A wind farm established offshore near Kingston could bring the region better facility, employment and tourism opportunities.
SA Offshore Windfarm has lodged an application for Impact Assessment to the South Australian Government, and a referral to the Commonwealth under the respective environmental legislation, for its proposed project.
Kingston District Council has welcomed the news of the potential multi-billion dollar enterprise.
Chief executive officer Nat Traeger said council would take the opportunity to explore any potential economic windfall from the project.
"For us it will be around what kind of tourist amenities or facilities we might get out of it - whether or not it's vessel or charter or air tours, there will be a high level of interest in it," she said..
"It's no secret that the Kingston district struggles with a very small rate payer base and a lot of coastal issues.
"Currently we have no boat ramp, so this being offshore there is no doubt the developer will need access to our coastal infrastructure to launch vessels, so we are hoping that we will need to see an increase in services, which we can partner with the developer or the state or federal government.
"For $1.75 billion of development, we wouldn't have the services of infrastructure to support that, so we are sort of hoping that if the project goes ahead we will be able to get a bit of a leg up addressing some of our coastal issues.
Employment opportunities will escalate if the project goes ahead, with hundreds of positions which will need to be filled.
"We've been told there will be 800 jobs in the build phase and once it is up and running 100 jobs ongoing - that impact on our community and economic viability is huge," Ms Traeger said.
"We will be happy to work with them and unless there is some debilitating environmental impacts, I can only see the council being supportive."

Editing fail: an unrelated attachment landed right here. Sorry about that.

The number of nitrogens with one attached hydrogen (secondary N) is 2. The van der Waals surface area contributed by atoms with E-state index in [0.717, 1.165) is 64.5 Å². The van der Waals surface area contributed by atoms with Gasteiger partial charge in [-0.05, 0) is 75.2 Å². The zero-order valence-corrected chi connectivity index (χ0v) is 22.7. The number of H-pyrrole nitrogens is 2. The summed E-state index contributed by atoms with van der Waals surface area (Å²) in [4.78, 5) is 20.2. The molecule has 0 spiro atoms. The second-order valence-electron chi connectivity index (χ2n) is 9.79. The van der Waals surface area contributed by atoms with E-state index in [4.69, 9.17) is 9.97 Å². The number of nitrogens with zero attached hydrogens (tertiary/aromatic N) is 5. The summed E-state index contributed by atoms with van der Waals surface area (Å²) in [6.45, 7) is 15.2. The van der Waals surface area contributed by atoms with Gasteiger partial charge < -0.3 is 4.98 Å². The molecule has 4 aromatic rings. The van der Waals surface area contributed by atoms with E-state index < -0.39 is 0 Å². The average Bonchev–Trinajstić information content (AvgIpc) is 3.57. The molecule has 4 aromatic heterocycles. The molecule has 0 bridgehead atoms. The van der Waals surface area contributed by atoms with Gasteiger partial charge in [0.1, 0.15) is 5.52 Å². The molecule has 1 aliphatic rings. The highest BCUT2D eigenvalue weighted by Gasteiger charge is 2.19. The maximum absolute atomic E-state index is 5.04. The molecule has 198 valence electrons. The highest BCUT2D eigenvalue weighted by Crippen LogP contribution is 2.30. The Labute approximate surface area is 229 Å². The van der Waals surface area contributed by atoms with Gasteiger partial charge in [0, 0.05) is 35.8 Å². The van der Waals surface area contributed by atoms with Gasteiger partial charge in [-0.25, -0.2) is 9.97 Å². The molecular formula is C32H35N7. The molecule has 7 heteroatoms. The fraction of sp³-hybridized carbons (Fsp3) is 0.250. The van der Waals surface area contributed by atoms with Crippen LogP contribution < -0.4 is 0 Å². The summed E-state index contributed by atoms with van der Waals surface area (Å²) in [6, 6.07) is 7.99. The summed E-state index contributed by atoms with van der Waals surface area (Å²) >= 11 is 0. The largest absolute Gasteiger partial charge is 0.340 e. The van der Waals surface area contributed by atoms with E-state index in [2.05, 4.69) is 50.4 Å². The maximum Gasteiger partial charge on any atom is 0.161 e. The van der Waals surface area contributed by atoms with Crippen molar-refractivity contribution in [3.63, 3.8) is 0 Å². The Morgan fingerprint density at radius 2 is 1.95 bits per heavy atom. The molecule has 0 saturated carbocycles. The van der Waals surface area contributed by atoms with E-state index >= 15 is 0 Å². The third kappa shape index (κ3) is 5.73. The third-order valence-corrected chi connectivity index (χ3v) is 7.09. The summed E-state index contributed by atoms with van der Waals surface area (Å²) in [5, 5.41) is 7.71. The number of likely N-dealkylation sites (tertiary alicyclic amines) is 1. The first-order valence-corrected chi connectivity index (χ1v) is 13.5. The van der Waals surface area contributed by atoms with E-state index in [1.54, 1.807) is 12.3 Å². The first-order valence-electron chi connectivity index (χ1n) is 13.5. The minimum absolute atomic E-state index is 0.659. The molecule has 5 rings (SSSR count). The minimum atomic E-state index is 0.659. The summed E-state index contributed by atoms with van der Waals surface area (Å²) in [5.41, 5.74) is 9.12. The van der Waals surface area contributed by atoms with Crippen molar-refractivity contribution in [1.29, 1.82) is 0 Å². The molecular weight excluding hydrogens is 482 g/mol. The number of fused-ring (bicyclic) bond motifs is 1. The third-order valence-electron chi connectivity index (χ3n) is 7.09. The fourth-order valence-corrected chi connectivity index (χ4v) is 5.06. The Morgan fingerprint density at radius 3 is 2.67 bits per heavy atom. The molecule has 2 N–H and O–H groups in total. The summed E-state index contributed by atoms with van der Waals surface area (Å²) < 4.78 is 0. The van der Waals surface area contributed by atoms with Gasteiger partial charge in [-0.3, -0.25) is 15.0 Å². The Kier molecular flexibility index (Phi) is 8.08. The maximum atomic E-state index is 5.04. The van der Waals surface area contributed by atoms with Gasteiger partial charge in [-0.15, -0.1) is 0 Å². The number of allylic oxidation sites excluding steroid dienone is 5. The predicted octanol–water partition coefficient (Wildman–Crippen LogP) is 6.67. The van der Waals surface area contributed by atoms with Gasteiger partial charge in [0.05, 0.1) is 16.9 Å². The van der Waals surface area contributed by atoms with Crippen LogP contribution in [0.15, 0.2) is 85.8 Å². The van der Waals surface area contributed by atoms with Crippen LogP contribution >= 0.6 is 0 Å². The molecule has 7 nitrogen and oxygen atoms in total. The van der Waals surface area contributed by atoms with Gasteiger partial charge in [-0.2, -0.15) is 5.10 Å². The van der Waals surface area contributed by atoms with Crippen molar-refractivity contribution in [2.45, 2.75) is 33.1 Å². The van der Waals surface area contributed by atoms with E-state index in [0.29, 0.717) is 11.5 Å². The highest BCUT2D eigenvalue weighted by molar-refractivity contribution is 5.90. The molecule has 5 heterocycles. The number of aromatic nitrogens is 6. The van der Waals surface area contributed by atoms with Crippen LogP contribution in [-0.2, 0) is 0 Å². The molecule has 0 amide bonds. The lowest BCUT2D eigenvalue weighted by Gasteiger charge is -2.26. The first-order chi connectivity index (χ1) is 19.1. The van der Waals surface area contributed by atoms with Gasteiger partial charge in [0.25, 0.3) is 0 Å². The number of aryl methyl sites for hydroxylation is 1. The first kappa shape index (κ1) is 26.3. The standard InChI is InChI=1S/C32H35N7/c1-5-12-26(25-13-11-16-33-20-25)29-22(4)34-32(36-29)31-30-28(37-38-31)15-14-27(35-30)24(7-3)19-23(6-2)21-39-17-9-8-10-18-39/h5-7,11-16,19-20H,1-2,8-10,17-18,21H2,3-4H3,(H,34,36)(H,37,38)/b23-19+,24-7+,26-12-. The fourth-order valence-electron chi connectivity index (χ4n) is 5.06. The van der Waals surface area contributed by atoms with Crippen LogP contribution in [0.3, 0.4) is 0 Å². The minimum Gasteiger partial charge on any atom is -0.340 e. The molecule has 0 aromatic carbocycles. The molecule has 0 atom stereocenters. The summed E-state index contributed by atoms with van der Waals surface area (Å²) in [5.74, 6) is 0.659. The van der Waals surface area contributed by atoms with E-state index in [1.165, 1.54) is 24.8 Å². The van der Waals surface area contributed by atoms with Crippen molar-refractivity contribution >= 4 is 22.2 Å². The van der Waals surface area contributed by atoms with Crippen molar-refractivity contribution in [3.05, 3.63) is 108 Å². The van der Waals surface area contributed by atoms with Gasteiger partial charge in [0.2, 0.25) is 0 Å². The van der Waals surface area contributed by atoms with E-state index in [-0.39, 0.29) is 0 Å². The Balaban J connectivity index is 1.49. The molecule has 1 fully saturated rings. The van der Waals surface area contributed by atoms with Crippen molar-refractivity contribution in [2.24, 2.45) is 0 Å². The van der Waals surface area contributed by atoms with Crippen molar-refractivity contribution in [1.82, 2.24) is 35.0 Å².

The project is still at an early stage but, subject to planning and environmental approval, the company hopes to commence construction in summer 2024/25 and be generating electricity in 2027.
The application was for a windfarm to be built about 10 kilometres off the coast from Kingston, close to existing infrastructure that would enable effective connection to South Australia's electrical grid.
If constructed, the project will comprise up to 75 offshore wind turbine generators with supporting offshore and onshore electrical assets to safely transfer energy to the existing electricity network, have a generation capacity of up to 600MW - enough to power over 400,000 homes - and will create up to 100 permanent jobs.
Chairman of parent company Australis, Mark Petterson, said the company was delighted to have reached a milestone in the project.
"We look forward to working with the South Australian Government as we progress the project through the environmental approvals process," he said.
"Subject to the necessary consents and permits being obtained, the project will have a renewable electricity generation capacity of up to 600 MW, enough to power over 400,000 South Australian homes.
"The electricity generated by the proposed offshore windfarm will support the South Australian Government's target of 100 per cent renewables by 2030."
For more information visit www.saoffshorewindfarm.com.au/